Men's tennis looks to serve its way to victory

By Mark Thomson

After a very successful season last year that included a playoff berth, the men’s tennis team has high expectations for this season. Merely making the playoffs is no longer the goal; the team is looking to make noise in the tournament this year. Led by three seniors, two juniors, and one sophomore, the team is battle-tested and ready to take the next step. Co-Captain Mike Coleman ’11 is hoping that the team’s experience will pay big dividends come playoff time. “We’re a very mature team, and that’ll really help,” Coleman said. “We’re a lot better this year and ready to do more.”Max Edwards ’13, the lone sophomore in the starting lineup, is similarly optimistic for this season. “We want to go as far as we can go. Last year was a great year. The way our conference is set up, once you get towards the top, it’s hard to make the next step. But it’s definitely doable. Everyone in the starting lineup has been there before.”

“I think we’re a lot better now because we now know we can win. We’re developing our own swagger and gaining that competitive edge,” added Coleman.

In addition to the team’s experience, chemistry is going to be an asset for the Scots. Chris Fowler ’12 described the team as very “close knit, especially the top 6 or 7 players. We all know each other’s games and help each other out. Even in an individual sport like tennis, teamwork helps a lot. In close matches, it helps to have people on your side.”

Coleman echoed these sentiments that supportive teammates would make a difference this year. “It’s definitely a factor having teammates cheering you on,” Coleman said. “Even though it’s an individual sport, we are all a part of each match. Even though I’m #1 singles, I can be a part of #6 singles through support. There will be matches this year where having guys on your team that support you will help us pull victories out. We genuinely want each other to win.”

The team knows that they are going to need to rely on one another to do well. “Last year, we had a lot of 5-4 matches so we’ve learned that every match counts,” Edwards said. “We learned the never-give-up mentality. Against St. Thomas last year in the playoffs, things weren’t looking good, but we pulled it out. We know that we’re not going to give up.”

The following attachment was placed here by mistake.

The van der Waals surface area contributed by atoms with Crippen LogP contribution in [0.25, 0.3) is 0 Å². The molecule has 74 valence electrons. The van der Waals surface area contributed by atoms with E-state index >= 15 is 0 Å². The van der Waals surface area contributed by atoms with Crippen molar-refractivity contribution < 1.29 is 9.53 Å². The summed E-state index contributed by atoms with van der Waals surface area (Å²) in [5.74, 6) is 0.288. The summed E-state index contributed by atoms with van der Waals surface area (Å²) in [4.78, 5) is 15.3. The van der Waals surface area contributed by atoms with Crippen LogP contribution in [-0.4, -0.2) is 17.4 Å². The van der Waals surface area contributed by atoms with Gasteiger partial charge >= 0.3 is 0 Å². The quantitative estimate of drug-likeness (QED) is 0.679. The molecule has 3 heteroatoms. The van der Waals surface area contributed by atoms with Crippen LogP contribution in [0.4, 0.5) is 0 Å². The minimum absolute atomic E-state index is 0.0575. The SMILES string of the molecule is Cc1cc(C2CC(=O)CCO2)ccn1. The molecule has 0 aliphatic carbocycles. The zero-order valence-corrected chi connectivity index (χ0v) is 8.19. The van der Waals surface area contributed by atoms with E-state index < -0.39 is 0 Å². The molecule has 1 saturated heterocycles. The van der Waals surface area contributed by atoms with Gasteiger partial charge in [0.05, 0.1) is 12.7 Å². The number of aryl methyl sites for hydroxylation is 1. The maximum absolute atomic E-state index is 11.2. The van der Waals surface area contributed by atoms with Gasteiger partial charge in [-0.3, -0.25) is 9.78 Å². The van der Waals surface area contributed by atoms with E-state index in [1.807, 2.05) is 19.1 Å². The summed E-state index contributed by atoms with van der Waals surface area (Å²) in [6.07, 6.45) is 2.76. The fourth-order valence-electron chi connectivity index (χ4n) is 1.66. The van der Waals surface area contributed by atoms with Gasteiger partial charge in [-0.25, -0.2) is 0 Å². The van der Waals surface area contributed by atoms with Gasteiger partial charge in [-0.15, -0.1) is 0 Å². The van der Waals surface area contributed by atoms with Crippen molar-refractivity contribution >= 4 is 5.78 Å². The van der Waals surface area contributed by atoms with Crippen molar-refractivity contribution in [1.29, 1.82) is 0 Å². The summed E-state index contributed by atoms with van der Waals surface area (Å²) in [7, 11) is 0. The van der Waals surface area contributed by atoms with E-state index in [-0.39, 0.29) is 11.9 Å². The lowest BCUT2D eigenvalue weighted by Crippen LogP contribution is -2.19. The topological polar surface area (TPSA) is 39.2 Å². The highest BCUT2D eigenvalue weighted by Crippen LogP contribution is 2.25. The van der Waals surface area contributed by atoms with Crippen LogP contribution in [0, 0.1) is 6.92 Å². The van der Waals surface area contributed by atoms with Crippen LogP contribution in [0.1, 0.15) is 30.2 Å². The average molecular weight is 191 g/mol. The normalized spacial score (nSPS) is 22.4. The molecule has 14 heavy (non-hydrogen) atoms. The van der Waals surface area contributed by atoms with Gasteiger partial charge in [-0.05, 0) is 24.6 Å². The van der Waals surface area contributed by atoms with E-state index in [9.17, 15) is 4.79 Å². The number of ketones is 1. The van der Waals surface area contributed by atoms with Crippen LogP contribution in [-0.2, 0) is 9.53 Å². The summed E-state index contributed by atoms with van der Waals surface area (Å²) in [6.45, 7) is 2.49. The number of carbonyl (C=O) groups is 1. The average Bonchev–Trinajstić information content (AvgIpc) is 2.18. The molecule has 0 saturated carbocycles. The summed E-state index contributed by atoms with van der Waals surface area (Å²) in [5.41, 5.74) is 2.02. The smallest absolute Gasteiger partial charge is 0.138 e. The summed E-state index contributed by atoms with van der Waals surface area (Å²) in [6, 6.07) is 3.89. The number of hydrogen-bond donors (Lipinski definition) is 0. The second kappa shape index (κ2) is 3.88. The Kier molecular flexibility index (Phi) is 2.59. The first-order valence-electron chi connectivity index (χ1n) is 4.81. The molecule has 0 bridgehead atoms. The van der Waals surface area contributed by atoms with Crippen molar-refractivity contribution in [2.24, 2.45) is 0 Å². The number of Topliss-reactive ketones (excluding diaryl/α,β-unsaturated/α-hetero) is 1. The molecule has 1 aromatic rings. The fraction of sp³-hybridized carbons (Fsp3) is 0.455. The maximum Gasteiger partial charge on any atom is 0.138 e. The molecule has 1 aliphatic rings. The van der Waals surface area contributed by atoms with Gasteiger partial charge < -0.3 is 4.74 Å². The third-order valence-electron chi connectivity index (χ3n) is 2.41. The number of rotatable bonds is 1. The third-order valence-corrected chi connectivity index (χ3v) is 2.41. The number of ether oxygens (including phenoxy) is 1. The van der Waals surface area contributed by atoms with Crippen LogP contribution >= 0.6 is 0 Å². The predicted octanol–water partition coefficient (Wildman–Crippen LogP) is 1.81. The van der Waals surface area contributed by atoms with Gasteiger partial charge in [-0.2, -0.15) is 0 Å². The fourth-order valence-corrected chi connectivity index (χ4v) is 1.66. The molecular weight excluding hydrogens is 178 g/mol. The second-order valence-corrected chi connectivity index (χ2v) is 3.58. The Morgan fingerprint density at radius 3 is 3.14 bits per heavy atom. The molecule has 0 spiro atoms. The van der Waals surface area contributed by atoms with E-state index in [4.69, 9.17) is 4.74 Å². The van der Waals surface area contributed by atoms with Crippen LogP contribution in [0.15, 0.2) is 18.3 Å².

Despite the fact that five out of the starting six players are upperclassmen, the team is missing some additional talent and experience. The team suffered two significant setbacks with the graduation of Titus Levy ’10 and the loss of Evan Elderbrock ’12 to study abroad. “Tennis is a high brow sport, but sometimes things can get heated. Evan wouldn’t let anyone push us around. He’s kind of the enforcer on the team. He’s definitely a loss,” Fowler said. “And Titus was a really solid captain; losing him will be tough. He helped bring the team together.”

Even though these losses will undoubtedly hurt, Coleman still thinks the “heart of the team” from last year’s playoff run is there. Every player in the starting lineup this year with the exception of Lewis Wilcox ’12 played in last year’s opening round victory against #3 seeded St. Thomas. “Even though we’re missing two key players, we’re still returning a lot of talent and are going to be a tough team to beat,” he said.

“We’re still in a great position to be in from last year, so hopefully we can capitalize on the moment,” added Edwards.

The team has started off the season with consecutive 9-0 wins over Northwestern and Martin Luther. However, the team is still looking for more. Speaking about the Northwestern match, Fowler described the performance as “rusty.” Clearly not satisfied with two matches where he won in straight sets, Fowler is looking for individual and teamwide improvement. “We almost lost two of the doubles matches. When you take a long time off of playing, your mental toughness goes down. We’ll hopefully regain the toughness by playing more matches.”

It speaks volumes about the team’s confidence when they can be so nonchalant about such decisive victories. Both Coleman and Edwards were similarly unimpressed by the results of the Northwestern match. Coleman described the match as “typical;” Edwards described it as “pretty solid”.

Hopefully the team can take this resolve and use it during conference play when the road won’t be as easy. Although beating teams like Northwestern and Martin Luther is expected, the teams in the MIAC are going to be much more difficult. Traditionally one of the strongest Division III leagues in the country, the MIAC should be as talented as ever at the top of the conference.

“St. Thomas got a DI transfer and their best player is getting better so they’ll be really good,” Fowler said. “Carleton got a top-50 recruit, which is amazing for a Division III school. And Gustavus got a really good player who will play three. On top of that, Carleton and Gustavus didn’t lose anyone. All three of these teams are going to be tough to beat.”

The team is going to have to dig deep and find a way to beat the St. Thomases, Carletons, and Gustavuses of the league. It may be daunting to the casual observer that these teams have reloaded since last year. However, the team isn’t allowing the difficulty of the conference to overwhelm it.

“We just need to do all we can,” Edwards said. “There are going to be certain matches, especially in this conference, where we’re going to be overmatched. But as long as we play as hard as we can, that’s all we can do. The top teams are going to be good, but if we play our best, we can definitely beat them.